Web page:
Total AEs1361669 (+4)*1981 (+1)*8
Grand total AEs1529290

*Additional adverse events (AEs) found in patient narratives but missing from CSR Appendix D.

Table 7

Summary of all adverse events rated as severe during continuation phase

Paroxetine N = 49Imipramine N = 39Placebo N = 31
System Organ Class (MedDRA)CSR only (Appendix D)CSR only (Appendix D)CSR only (Appendix D)
Gastrointestinal disorders111
Psychiatric disorders432
Nervous system disorders627
Respiratory disorders3
General disorders1
All other SOCs413
Total severe AEs15 (9.9%)8 (8.7%)16 (17.8%)
Table 8

Total weeks exposure in all phases

Acute phase (8 weeks)640 (n = 93)634 (n = 95)626 (n = 87)
Continuation phase (six months)771 (n = 49)566 (n = 39)445 (n = 31)
Taper phase (2 weeks)112 (n = 56)144 (n = 72)128 (n = 64)
Table 9

RIAT figures for adverse events in each phase

Acute phase457520330
Continuation phase1529290
Taper phase595510
Total AEs668667430
Table 10

RIAT figures for severe adverse events in each phase

Acute phase574125
Continuation phase15816
Taper phase16141
Total AEs886342
Table 11

RIAT behavioral events

TOTAL AEs744021
Acute phase492917
Continuation phase15103*
Taper phase1011
TOTAL episodes533118
Acute phase342214
Continuation phase1383
Taper phase611
Total no. patients392716

*One case either suicidal gesture or trauma.

Table 12

RIAT suicidality and suicide-related events

TOTAL AEs23115
Acute phase1262
Continuation phase653*
Taper phase500
TOTAL episodes2095
Acute phase942
Continuation phase653
Taper phase500
Total no. patients1595

*Includes one case which could potentially be classed as ‘trauma’.

Table 13

All potential suicidal events – outline of events per patient

Patient ID NoSex &ageStudy phaseDay ofTotal AEs within
event onsetevent
329.001.00063F 14Acute34Disinhibition
329.001.00065M 14Acute14Suicidal ideation
Aggravated depression
Self injury
Feeling of despair
329.001.00205M 12Acute4Disinhibition
329.002.00055M 13Continuation84Self harm
Continuation140Suicidal ideation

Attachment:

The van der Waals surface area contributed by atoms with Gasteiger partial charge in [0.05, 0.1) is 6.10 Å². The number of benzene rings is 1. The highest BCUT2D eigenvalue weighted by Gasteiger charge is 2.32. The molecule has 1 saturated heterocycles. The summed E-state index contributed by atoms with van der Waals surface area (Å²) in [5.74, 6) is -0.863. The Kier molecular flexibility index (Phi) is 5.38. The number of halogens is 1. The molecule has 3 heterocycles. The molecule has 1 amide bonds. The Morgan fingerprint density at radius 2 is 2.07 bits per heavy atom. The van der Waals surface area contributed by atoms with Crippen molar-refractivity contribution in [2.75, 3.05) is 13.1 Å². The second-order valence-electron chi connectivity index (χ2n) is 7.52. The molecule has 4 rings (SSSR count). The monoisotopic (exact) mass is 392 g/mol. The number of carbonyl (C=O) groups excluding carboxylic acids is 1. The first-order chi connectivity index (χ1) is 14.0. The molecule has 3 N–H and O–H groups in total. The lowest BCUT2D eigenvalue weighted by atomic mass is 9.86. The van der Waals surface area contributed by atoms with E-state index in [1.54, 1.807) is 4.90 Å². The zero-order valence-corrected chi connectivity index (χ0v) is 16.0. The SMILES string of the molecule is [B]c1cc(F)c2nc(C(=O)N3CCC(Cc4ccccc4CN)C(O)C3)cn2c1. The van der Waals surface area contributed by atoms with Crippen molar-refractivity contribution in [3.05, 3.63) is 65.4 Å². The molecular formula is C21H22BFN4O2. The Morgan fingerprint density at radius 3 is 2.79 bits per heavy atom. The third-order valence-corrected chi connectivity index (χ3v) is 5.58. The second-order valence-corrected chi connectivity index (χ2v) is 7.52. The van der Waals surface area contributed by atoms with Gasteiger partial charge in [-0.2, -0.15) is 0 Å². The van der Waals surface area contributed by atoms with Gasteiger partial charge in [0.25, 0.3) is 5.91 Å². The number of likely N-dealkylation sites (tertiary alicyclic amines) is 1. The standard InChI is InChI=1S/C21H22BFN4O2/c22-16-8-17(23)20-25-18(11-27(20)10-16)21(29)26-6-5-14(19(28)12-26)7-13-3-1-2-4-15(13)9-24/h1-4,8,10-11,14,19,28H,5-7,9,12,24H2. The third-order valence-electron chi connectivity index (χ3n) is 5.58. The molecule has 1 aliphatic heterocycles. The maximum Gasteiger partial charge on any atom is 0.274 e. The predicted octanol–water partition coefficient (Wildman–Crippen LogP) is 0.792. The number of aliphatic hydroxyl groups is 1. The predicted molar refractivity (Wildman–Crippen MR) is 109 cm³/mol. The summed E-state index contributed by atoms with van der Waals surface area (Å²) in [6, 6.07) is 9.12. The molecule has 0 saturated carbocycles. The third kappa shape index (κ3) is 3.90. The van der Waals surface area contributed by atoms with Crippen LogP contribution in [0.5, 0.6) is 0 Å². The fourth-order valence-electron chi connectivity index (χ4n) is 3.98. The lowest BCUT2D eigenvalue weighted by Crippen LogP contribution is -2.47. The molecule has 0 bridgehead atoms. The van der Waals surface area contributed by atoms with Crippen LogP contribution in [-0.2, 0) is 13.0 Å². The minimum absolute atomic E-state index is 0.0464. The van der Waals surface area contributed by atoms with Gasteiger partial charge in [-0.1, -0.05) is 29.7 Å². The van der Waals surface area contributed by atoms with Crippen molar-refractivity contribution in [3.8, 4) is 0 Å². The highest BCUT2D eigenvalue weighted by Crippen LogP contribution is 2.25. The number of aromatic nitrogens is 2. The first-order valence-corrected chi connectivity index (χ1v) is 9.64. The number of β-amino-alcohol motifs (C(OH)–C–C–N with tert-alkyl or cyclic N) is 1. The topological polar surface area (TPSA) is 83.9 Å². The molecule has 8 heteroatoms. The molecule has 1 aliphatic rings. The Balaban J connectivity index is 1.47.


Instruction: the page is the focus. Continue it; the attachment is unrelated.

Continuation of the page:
329.002.00058F 16Taper during continuation122Suicide attempt
329.002.00099M 15Continuation121Akathisia
329.002.00106F 1530 day discontinuation51Aggravated depression
Suicidal gesture
329.002.00245F 14Acute14Suicide attempt
329.003.00075F 17Acute1Akathisia (teeth chattering)
Akathisia (tremulous)
Acute51Akathisia (nervous jittery)
Continuation170Akathisia (hyperkinesia)
329.003.00089F 14Acute29Disinhibition
Acute56Suicidal ideation
Impulsive behaviour
329.003.00250F 15Acute37Suicide attempt
Taper during continuation75Suicide attempt
329.003.00313M 18Acute12Suicide attempt
Suicidal ideation
329.004.00015F 16Acute31Suicide attempt
Suicidal ideation
Continuation73Suicidal ideation
329.004.00017F 16Acute7Akathisia
329.004.00214F 15Acute5Akathisia
Continuation84Suicidal ideation
329.005.00008M 12Acute37Disinhibition
329.005.00011F 16Continuation156Suicide attempt
329.005.00257F 12Continuation225Akathisia
329.005.00333F 16Acute19Abnormal dreams
Aggravated depression
30 day discontinuation37Suicidal ideation
329.006.00038F 15Acute57Suicide attempt
329.006.00039F 15Acute18Suicide attempt
42Suicidal ideation
Aggravated depression (more depressed)
Aggravated depression (nervousness/irritable mood)
Suicidal ideation
Continuation84Aggravated depression
329.007.00145M 16Continuation113Akathisia
329.007.00268F 13Continuation169Akathisia